August 26, 2011

Business Lessons from a Radical Industrialist

I've been reading Ray Anderson's book Business Lessons from a Radical Industrialist. Great book. 

Ray Anderson was CEO and Chairman of Interface, a commercial carpet company that used to be totally dependent on fossil fuels. He recently passed away at age 77. 

In 1994 he set a goal for his company that they would take nothing from the earth that could not be replaced by the earth. Internally he called this goal "Climbing Mt. Sustainability". 

The book covers the first 15 years of his quest to eliminate waste and fossil fuels and transition to renewable energy and materials. 

In those 15 years his company, Interface: 

Cut greenhouse emissions by 94%
Cut fossil fuel consumption by 60%
Cut water use by 80%
Cut waste water by 72% per yard of carpet
Increased sales by 66%, doubled earnings and increased profit margins
Invented many new machines, materials and manufacturing processes
Developed a devoted customer base and energized the company's workers. 

If they can do it in an industry that had been totally dependent on fossil fuels - any company can do it. 

They set measurable targets in 7 areas

Moving towards zero waste
Moving towards benign emissions - throughout the supply chain
Energy Efficiency and Renewable Energy
Closed loop recycling
Resource efficient transportation
Culture change
Redesigning commerce around accurate costs and real prices including externalities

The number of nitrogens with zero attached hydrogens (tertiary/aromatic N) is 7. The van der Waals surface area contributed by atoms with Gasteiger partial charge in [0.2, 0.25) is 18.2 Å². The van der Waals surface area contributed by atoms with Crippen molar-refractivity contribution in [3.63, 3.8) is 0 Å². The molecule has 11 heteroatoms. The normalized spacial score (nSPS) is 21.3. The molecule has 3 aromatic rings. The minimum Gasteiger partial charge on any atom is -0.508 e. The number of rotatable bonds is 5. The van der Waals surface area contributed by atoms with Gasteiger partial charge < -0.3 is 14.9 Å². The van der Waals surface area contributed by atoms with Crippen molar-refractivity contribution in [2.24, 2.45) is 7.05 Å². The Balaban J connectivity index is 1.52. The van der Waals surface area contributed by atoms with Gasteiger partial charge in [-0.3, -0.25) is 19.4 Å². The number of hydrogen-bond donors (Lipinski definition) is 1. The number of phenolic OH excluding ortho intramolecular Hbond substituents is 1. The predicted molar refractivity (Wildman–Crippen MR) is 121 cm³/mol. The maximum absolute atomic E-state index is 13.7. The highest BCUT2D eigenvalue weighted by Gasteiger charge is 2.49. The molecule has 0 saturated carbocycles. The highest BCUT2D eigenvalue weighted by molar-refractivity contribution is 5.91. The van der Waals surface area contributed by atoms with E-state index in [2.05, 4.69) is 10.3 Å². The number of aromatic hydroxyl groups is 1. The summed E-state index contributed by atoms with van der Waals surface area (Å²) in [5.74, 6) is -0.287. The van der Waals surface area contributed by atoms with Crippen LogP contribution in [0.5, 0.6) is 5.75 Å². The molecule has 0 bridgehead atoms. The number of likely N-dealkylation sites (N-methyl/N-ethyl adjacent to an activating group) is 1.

They have employed the science of biomimicry to achieve many of their goals and  follow these natural design rules:

Nature runs on sunlight
Nature uses only the energy it needs
Nature fits form to function
Nature recycles everything
Nature rewards cooperation
Nature banks on diversity
Nature demands local expertise
Nature curbs excesses from within
Nature taps the power of limits

One example of this - They sent their designers into a forest to see how nature would design a carpet. The designers came back with the understanding that no two square yards of forest floor were the same, but they all blended into a harmonious whole. 

So they set a goal of designing carpet the same way. They designed carpet so that each carpet tile was slightly different in pattern and color. They found many advantages to this. You could lay the carpet randomly instead of in a monolithic fashion. It was easy to make repairs, because the tile didn't and couldn't exactly match its neighbors. Customers liked it better! 

On top of that, off quality tiles practically vanished because inspectors could not find defects among the deliberate different patterns and colors. Now all tiles could find a place in a symphony of color and pattern, harmonious and pleasing. Dye lots now merged with each other, eliminating the need for customers to buy extra tiles of the original dye lot. You could rotate the tiles, like tires on your car, to extend their useful life. 

This product quickly became the biggest selling product in the company's history. 

Another example, they studied how geckos can cling to a wall or a ceiling to eliminate glue (and its volatile organic compounds) from the back of the carpet. 

Lots of great ideas. 

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